MOZART The Weber Sisters
1- Ouverture / Les petits riens K. 299b
2- Ah, vous dirais-je maman
3- Dans un bois solitaire K 308
4- Adagio / Musik für eine Pantomime Pantalon und Columbine K 446
5- Alcandro, lo confesso… Non so d’onde viene K 294
6- Vorrei spiegarvi, o Dio K 418
7- Popoli di Tessaglia... Io non chiedo, eterni Dei K 316
8- Nehmt meinen Dank K 383
9- Kanonisches Adagio K 410
10- Schon lacht der hole Frühling K 580
11- Der Hölle Rache (Königin der Nacht) / Die Zauberflöte K 620
12- n°5 – entracte allego vivace assai / Thamos, König in Aegypten K 345
13- Marsch der Priester / Die Zauberflöte K 620
14- Solfeggio KV 393 n°2
15- Et incarnatus est / Messe en ut mineur K 427
Sabine Devieilhe soprano
Arnaud de Pasquale piano and organ (2, 3, 14)
Ensemble Pygmalion, Raphaël Pichon conductor
Once again, Sabine Devieilhe is telling a love story in music – this time with the help of Mozart. The scintillating French soprano’s debut album on Erato, Le grand théâtre de l’amour, created a fictional narrative with music by Rameau. By contrast, Mozart - The Weber Sisters is rooted in Mozart’s life story and includes music inspired by Aloysia, Konstanze and Josepha Weber, three soprano sisters whom Mozart first met in the German city of Mannheim in 1777, when he was 21. Though he initially fell in love with Aloysia, who went on to become a celebrated diva, it was Konstanze who became his wife; she outlived him by nearly 50 years and did much to sustain and build his reputation after his death.
The programme of Mozart - The Weber Sisters comprises songs, operatic and concert arias and orchestral numbers, and Sabine Devieilhe’s interpretations are typified by beauty of tone, a penetrating sense of drama and a scrupulous respect for the score and the text. Three of the highlights are: the concert aria ‘Popoli di Tessaglia’ – written for Aloysia – which rises to spectacular heights (specifically, the G two-and-a-half octaves above middle C); the sublime ‘Et incarnatus est’ from the C minor Mass – premiered in Salzburg by Konstanze, and ‘Der Hölle Rache’, written for Josepha as the second fireworks-filled aria of the Queen of the Night in Die Zauberflöte, a role that has brought triumphs for Sabine Devieilhe at the opera houses of Lyon and Paris. Her colleagues on this album are the Ensemble Pygmalion, the keyboard player Arnaud de Pasquale and the conductor Raphaël Pichon.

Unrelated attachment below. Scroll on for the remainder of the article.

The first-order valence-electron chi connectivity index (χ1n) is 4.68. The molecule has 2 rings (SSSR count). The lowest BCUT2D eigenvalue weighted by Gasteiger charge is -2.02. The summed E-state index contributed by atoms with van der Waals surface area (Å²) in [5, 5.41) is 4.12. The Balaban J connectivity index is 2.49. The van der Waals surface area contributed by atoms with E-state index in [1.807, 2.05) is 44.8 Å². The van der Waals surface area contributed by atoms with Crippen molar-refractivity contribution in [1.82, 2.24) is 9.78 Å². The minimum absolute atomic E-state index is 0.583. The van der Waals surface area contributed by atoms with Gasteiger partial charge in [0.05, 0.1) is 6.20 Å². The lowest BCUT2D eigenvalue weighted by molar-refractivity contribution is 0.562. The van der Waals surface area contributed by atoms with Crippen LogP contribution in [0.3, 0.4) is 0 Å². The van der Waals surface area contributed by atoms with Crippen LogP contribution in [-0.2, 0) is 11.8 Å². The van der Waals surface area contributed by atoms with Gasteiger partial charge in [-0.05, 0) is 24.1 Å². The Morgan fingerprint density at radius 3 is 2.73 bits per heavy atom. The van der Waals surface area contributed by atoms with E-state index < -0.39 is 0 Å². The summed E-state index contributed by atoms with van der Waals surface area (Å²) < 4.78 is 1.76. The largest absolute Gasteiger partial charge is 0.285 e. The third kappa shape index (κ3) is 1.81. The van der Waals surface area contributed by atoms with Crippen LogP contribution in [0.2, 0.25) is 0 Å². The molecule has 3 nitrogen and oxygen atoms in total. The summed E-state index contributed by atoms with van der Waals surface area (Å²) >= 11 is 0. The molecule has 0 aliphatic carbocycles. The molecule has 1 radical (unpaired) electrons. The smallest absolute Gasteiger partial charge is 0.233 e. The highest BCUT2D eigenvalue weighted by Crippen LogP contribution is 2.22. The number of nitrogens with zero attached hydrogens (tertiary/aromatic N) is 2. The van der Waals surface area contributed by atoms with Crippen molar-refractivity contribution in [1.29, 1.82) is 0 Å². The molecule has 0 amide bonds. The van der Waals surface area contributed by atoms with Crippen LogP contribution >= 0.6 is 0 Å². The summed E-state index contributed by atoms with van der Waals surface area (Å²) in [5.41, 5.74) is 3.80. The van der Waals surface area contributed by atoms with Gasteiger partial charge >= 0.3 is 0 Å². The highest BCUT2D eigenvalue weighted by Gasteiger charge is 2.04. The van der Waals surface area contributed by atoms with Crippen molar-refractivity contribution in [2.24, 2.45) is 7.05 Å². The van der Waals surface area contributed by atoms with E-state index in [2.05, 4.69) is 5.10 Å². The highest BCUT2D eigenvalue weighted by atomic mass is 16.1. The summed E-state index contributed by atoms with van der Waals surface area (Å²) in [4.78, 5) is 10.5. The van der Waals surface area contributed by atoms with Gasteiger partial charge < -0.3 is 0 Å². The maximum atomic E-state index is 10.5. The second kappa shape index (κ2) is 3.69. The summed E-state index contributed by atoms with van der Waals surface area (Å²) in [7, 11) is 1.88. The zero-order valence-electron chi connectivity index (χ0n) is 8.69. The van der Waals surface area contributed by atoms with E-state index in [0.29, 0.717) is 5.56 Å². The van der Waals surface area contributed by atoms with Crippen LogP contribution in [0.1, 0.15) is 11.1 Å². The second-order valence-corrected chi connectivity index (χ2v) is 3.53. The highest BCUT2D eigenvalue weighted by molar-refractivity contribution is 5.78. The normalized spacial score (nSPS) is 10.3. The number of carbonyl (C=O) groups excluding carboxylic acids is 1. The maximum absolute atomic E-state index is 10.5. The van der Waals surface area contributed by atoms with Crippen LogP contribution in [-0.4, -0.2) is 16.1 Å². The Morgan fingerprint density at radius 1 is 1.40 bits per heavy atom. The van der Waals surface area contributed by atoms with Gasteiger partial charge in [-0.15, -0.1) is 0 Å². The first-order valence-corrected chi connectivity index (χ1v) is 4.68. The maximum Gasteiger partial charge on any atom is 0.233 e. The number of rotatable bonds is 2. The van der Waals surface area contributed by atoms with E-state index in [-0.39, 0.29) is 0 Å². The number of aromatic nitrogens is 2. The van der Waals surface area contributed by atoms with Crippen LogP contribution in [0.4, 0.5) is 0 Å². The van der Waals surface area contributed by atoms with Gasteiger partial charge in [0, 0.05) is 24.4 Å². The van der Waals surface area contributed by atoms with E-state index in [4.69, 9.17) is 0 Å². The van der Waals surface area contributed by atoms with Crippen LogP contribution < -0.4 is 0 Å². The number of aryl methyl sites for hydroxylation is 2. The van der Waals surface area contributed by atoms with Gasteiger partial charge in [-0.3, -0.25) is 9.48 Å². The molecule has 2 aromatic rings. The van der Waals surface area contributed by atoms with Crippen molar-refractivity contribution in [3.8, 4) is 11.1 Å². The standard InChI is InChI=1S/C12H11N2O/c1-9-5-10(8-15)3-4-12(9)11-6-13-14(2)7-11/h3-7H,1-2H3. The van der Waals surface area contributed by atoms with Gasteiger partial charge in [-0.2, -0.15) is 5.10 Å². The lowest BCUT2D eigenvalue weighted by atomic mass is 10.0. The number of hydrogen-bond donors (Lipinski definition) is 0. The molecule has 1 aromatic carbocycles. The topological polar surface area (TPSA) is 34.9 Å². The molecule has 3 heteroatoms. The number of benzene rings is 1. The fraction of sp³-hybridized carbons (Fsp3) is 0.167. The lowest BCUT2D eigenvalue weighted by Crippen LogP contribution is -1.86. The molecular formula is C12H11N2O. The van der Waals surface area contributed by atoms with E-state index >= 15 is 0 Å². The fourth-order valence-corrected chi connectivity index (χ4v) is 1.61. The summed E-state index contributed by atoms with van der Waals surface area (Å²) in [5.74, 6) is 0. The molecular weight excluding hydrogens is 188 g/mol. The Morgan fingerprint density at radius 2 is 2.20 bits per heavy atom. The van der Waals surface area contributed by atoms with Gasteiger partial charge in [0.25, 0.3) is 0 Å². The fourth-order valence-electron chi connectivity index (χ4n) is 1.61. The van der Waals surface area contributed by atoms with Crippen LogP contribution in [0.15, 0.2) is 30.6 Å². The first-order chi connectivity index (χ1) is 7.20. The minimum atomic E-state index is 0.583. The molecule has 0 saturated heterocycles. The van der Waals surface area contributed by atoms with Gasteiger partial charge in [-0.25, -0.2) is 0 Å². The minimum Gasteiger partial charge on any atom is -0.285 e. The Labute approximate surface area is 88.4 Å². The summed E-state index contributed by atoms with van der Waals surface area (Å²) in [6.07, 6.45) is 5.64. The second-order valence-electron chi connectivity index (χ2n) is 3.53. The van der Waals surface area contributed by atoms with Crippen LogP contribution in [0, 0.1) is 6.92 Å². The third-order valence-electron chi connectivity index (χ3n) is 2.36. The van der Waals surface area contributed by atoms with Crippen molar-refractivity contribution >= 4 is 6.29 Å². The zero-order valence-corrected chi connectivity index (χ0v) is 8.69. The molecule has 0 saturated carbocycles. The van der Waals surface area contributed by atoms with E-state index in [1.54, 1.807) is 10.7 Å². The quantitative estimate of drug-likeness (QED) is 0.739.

Sabine Devieilhe, still in her twenties, has been described as a singer “whose upper register, like her virtuosity, appears limitless, while her verbal sense and dramatic engagement are breathtaking”. In France, she has twice been recognised in the prestigious Victoires de la Musique Classique awards, in 2013 and 2015, and Le grand théâtre de l’amour – praised by Opera magazine as “a wonderfully vivid display of first-class Rameau interpretation” – was shortlisted for a Gramophone Award in 2014.
On the opera stage, her other roles have included Serpetta in Mozart’s La finta giardiniera, Euridice in Gluck’s Orfeo ed Euridice, Soeur Constance in Poulenc’s Dialogues des Carmélites, the Princess, Fire and Nightingale in Ravel’s L'enfant et les sortilèges, and the title role in Delibes’ Lakmé, which she has performed in Montpellier and at the Opéra Comique in Paris, prompting Le Figaro to write: “Her name will immediately go down in history. It is hard to know what to admire most: her technical facility, her vocal agility or her magnetic presence. Of course, it is the combination of all those elements that makes such an impact. Her virtuosity is never an end in itself … her voice is homogenous – devoid of any touch of acid – her vocal line is always musical, and she brings an acute sensitivity to her portrayal.”
Another, quite different role she has sung at the Opéra Comique is Adele in Johann Strauss’ Die Fledermaus. That character, created nearly 100 years after Mozart met the Weber sisters, is a Viennese chambermaid with a cheeky sense of humour. Mozart himself was known for enjoying a little scurrilous fun and – at the end of a predominantly serious programme – Sabine Devieilhe and the Ensemble Pygmalion regale the listener with an unlisted ‘hidden track’ that has a distinct twinkle in its eye.
Erato Jewel Case 0825646016259
|Awards||Gramophone Awards Finalist|
|Release Period||November 2015|